Due to both the higher bandwidth and flexibility of DisplayPort, it has undergone a smaller number of revisions than HDMI.
Each new DisplayPort revision has done two things;
The high speed transceivers on the Spartan 6, which on the Opsis are connected to the DisplayPort connectors, support both ~1.3Gbit/s (RBR) per lane and ~2.2Gbit/s (HBR) per lane. The Opsis has all 4 lanes enabled giving an effective bandwidth of roughly ~8Gbit/s with 4 lanes.
This means the board supports "4k" video on these connectors with a number of caveats. See the What is "4k Video", "UHDTV" or "UHD-1"? for more information.
All features of DisplayPort should be implementable on the Opsis board.
A “dual mode” connector means that you can connect both DisplayPort and HDMI devices (with a cheap adapter) to the port.
DisplayPort and HDMI are totally incompatible protocols, however as people commonly want to connect their laptops and computers which only have DisplayPort connectors to HDMI compatible devices, someone at DisplayPort came up with the idea of a “dual mode” connector. Such a connector is the DisplayPort “shape” but can actually operate in either DisplayPort protocol or the HDMI protocol modes.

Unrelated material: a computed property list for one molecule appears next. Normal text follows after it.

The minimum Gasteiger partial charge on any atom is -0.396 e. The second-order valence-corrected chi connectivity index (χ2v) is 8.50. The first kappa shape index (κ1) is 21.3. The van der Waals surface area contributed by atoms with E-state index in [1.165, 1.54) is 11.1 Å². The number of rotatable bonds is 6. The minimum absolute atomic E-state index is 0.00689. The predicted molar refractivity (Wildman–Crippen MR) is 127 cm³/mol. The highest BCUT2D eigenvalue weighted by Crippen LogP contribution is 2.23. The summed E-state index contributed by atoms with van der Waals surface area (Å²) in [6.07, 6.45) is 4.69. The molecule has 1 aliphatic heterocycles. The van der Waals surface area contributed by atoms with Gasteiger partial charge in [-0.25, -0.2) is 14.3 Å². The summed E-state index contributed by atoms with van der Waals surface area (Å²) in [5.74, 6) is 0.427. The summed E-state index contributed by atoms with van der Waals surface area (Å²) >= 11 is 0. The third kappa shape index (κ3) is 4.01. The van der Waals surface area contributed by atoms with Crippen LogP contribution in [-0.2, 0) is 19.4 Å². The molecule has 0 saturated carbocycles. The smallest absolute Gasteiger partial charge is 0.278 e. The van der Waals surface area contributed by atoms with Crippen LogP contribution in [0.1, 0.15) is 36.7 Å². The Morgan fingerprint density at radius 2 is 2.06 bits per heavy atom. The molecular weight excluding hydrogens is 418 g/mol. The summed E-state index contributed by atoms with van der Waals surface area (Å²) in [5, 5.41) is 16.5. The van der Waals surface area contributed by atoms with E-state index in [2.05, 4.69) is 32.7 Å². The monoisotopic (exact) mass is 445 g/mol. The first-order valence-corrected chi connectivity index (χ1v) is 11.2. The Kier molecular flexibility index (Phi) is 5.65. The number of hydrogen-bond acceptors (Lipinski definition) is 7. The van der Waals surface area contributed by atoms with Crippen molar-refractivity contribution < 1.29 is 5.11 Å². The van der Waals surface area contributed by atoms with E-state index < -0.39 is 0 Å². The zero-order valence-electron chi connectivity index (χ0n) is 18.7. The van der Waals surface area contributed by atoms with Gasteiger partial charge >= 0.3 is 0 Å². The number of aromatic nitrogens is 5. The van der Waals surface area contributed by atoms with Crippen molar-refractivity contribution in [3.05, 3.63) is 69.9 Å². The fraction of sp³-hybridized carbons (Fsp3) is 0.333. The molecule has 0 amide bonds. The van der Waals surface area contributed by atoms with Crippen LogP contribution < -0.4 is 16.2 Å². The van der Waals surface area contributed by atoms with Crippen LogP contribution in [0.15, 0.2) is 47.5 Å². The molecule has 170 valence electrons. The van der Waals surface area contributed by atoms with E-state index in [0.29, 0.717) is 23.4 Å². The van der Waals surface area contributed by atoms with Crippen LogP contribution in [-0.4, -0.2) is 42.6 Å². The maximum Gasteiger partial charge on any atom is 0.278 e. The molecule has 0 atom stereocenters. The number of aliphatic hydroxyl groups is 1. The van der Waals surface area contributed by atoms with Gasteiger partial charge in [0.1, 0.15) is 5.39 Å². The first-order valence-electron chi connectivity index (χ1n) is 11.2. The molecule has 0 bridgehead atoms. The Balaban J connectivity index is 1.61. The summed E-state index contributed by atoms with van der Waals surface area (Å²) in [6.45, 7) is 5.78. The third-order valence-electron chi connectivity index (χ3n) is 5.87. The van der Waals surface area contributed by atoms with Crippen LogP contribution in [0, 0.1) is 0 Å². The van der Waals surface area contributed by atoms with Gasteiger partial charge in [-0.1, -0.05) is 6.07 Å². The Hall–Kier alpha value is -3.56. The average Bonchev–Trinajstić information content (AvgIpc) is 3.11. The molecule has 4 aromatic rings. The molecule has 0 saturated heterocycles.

This requires one device to implement both the DisplayPort protocol and the HDMI protocol on the same set of pins. As our board is an FPGA this is just a simple “software” problem.
This is why you’ll see DisplayPort to HDMI adapters for like $5 USD on Amazon and other places. The adapter is actually a dumb device which only has to do a very simple logic level shifting! There is some confusing terminology around these adapters as they are sometimes called “passive adapters” because they don’t actually have any smarts in them.
You can read more about how this is done on Wikipedia and in the VESA DisplayPort Interoperability Guideline specification.
With cheap adapters, yes you can! This is supported.
HDMI only has three lanes compared to DisplayPort's four available, however HDMI can operate closer to the full 3Gbit/s speed of the transceivers while DisplayPort. This means the raw bit rate when operating in HDMI mode is 9Gbit/s which gives the same effective bandwidth as HDMI1.3 making resolutions like; 2560×1600p @ 60 Hz or 3840 × 2160 @ 30 Hz possible.
There is a more information about HDMI in the following section.
HDMI is the current standard for video connectivity of consumer entertainment electronics.
HDMI is based on the older DVI standard. It is both 100% electrically compatible and backward compatible at the protocol level but uses a different connector. This electrical and protocol compatibility is why you can get DVI to HDMI adapters for less than a dollar, the adapter simply changes the shape of the connector!
HDMI extends the DVI standard with things important to consumer and entertainment industry such as;
What is important about the HDMI versions?